A good example of self-motivation and inner work drive is a research project undertaken to determine motivation factors in the American workforce following the Second World War. As part of the project, a team was formed in an air-conditioning-unit manufacturing company. The recruited team were only informed about two elements of their new assignment - they were to join a special team in a unique experiment into human performance, and they would be assembling domestic air-conditioning units.

The entire team then completed a week of training for a hand-assembly production line. Over the following months, the production line and the entire assembly team moved location numerous times - often at short notice and during unsociable hours.

However, throughout the course of these physically arduous production-line relocations, the hand assembly production output did not decrease; in fact, there was a marked increase in production of the air-conditioning units. The final relocation of the assembly production line found the team at high altitude on a snow-covered mountain, working in a tent with no heating, on a stormy night. Even under these extreme conditions, the production output took a marked jump upwards.

Why did this happen? Where did their self-motivation come from to access their inner work drive?

When debriefed, each member of the team recalled their original team briefing on day one, when they were informed that they were a special team with a special task. This motivated them to excel in whatever was thrown at them to prove that they were worthy members of this special team!

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Kevin J Reid and Bill Phillips

Kevin Reid is CEO of Personal Skills Training, Senior Coach at Kevin J Reid Coaching, Co-founder and Communications Director of The Counsel.ie, and Lead Collaborator of LeitrimMade.com.

  • A consummate and skillful international communications trainer, facilitator, and coach
  • Has over 15 years of learning development experience with individuals, teams, and entire organizations
  • Has facilitated communications workshops and training across numerous sectors in Ireland, the UK, Europe, America, and Africa

In this module, Kevin is the instructor for the ‘The Art of Persuasion’ and ‘Motivating Your Team’ lessons.


Bill Phillips is an International Facilitator, Trainer, and Team Coach.

  • Has successfully coached CEOs, board members, directors, executive teams, and team leaders in public and private companies, NGOs, and UN organizations in 15 countries across four continents
  • Is the creator of Future-basing®, a highly potent process for building strategy, vision, and cooperation
  • Inspires people to build excellent interpersonal relationships and achieve their goals

In this module, Bill is the instructor for the ‘Managing Upwards’ lesson.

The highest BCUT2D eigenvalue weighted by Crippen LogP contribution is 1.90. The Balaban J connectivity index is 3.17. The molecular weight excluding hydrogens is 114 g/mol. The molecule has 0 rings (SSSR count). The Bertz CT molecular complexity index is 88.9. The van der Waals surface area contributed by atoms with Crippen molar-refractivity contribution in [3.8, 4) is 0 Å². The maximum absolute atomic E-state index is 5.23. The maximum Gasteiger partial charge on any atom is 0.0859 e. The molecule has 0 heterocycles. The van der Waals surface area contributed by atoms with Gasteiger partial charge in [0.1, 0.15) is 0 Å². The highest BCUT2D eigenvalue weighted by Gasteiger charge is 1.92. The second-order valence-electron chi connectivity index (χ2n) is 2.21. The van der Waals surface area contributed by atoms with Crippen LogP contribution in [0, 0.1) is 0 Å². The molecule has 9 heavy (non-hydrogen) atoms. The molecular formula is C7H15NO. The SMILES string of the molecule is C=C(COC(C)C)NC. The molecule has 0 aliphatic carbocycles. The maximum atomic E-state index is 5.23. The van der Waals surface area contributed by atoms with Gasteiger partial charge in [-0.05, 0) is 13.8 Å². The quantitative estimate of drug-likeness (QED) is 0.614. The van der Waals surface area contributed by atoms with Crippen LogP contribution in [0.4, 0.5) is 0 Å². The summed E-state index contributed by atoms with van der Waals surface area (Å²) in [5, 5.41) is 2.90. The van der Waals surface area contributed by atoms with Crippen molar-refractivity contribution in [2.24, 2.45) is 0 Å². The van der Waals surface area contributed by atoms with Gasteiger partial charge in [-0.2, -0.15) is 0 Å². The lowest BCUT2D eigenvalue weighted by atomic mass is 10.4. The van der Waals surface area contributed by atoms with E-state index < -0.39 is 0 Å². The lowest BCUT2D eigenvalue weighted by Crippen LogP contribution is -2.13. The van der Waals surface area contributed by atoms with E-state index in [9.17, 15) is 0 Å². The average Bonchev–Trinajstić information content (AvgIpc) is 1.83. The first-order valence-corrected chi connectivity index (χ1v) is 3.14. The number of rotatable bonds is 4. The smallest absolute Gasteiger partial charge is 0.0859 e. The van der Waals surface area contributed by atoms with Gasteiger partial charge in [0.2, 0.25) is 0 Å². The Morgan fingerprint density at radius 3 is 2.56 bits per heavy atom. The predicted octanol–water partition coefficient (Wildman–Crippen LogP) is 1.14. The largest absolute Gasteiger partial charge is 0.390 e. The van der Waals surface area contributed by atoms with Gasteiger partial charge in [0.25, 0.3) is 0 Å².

The following pieces of content from the Digital Marketing Institute's Membership Library have been chosen to offer additional material that you might find interesting or insightful.

You can find more information and content like this on the Digital Marketing Institute's Membership Library

You will not be assessed on this content.


    Persuading and Influencing
    Kevin J Reid and Bill Phillips
    Skills Expert

    The ability to persuade and influence others is an important skill that every leader should aim to cultivate. Being able to persuade and influence means that leaders can win people over to their way of thinking, get things done, and achieve results – without having to coerce employees or bribe them into action.

    In this module, you will learn techniques you can use to successfully persuade an audience, such as listening actively to audience members when they speak to you, and being honest and trustworthy in all your communications. You will also discover how to handle any objections you may encounter to your proposals.

    In addition, you will learn the importance of developing a self-motivating team, who don’t always rely on you for direction. You will learn techniques you can use to motivate employees, such as setting goals that they have an interest in and delegating important tasks. You will learn why it’s better to focus on intrinsic, rather than extrinsic, motivation. And you will learn how to recognize the signals that point to a motivated team.

    And it’s not just your employees that you need to concentrate on. It can also be beneficial to manage upwards, and to be able to persuade and influence your boss. Managing upwards involves building the best possible relationship with your boss, with the intention of making both your work lives easier. This module provides tips and techniques to help you do that.